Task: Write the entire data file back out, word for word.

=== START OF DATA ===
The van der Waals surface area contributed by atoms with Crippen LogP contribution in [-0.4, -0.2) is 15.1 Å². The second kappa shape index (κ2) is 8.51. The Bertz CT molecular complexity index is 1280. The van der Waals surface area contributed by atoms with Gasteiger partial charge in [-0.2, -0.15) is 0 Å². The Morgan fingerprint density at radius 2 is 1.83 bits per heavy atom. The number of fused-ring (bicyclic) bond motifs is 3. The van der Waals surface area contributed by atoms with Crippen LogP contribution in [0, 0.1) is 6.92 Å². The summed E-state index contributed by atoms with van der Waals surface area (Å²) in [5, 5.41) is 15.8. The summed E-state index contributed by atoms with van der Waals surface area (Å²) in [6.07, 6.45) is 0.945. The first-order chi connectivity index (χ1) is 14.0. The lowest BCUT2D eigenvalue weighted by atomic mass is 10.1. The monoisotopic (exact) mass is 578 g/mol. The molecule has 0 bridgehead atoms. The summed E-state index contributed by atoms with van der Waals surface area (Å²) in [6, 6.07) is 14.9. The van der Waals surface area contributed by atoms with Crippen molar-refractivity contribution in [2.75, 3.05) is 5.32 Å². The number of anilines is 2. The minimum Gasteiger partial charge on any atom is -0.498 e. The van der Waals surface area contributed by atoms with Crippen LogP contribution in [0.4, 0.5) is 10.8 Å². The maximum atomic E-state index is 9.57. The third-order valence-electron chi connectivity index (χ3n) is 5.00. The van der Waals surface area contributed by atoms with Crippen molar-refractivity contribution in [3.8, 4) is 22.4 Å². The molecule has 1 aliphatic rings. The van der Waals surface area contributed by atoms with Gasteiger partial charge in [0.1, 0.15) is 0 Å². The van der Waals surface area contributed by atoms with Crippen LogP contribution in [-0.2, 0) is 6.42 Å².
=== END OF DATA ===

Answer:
The van der Waals surface area contributed by atoms with Crippen LogP contribution in [-0.4, -0.2) is 15.1 Å². The second kappa shape index (κ2) is 8.51. The Bertz CT molecular complexity index is 1280. The van der Waals surface area contributed by atoms with Gasteiger partial charge in [-0.2, -0.15) is 0 Å². The Morgan fingerprint density at radius 2 is 1.83 bits per heavy atom. The number of fused-ring (bicyclic) bond motifs is 3. The van der Waals surface area contributed by atoms with Crippen LogP contribution in [0, 0.1) is 6.92 Å². The summed E-state index contributed by atoms with van der Waals surface area (Å²) in [5, 5.41) is 15.8. The summed E-state index contributed by atoms with van der Waals surface area (Å²) in [6.07, 6.45) is 0.945. The first-order chi connectivity index (χ1) is 14.0. The lowest BCUT2D eigenvalue weighted by atomic mass is 10.1. The monoisotopic (exact) mass is 578 g/mol. The molecule has 0 bridgehead atoms. The summed E-state index contributed by atoms with van der Waals surface area (Å²) in [6, 6.07) is 14.9. The van der Waals surface area contributed by atoms with Crippen molar-refractivity contribution in [2.75, 3.05) is 5.32 Å². The number of anilines is 2. The minimum Gasteiger partial charge on any atom is -0.498 e. The van der Waals surface area contributed by atoms with Crippen LogP contribution in [0.4, 0.5) is 10.8 Å². The maximum atomic E-state index is 9.57. The third-order valence-electron chi connectivity index (χ3n) is 5.00. The van der Waals surface area contributed by atoms with Crippen molar-refractivity contribution in [3.8, 4) is 22.4 Å². The molecule has 1 aliphatic rings. The van der Waals surface area contributed by atoms with Gasteiger partial charge in [0.1, 0.15) is 0 Å². The van der Waals surface area contributed by atoms with Crippen LogP contribution in [-0.2, 0) is 6.42 Å².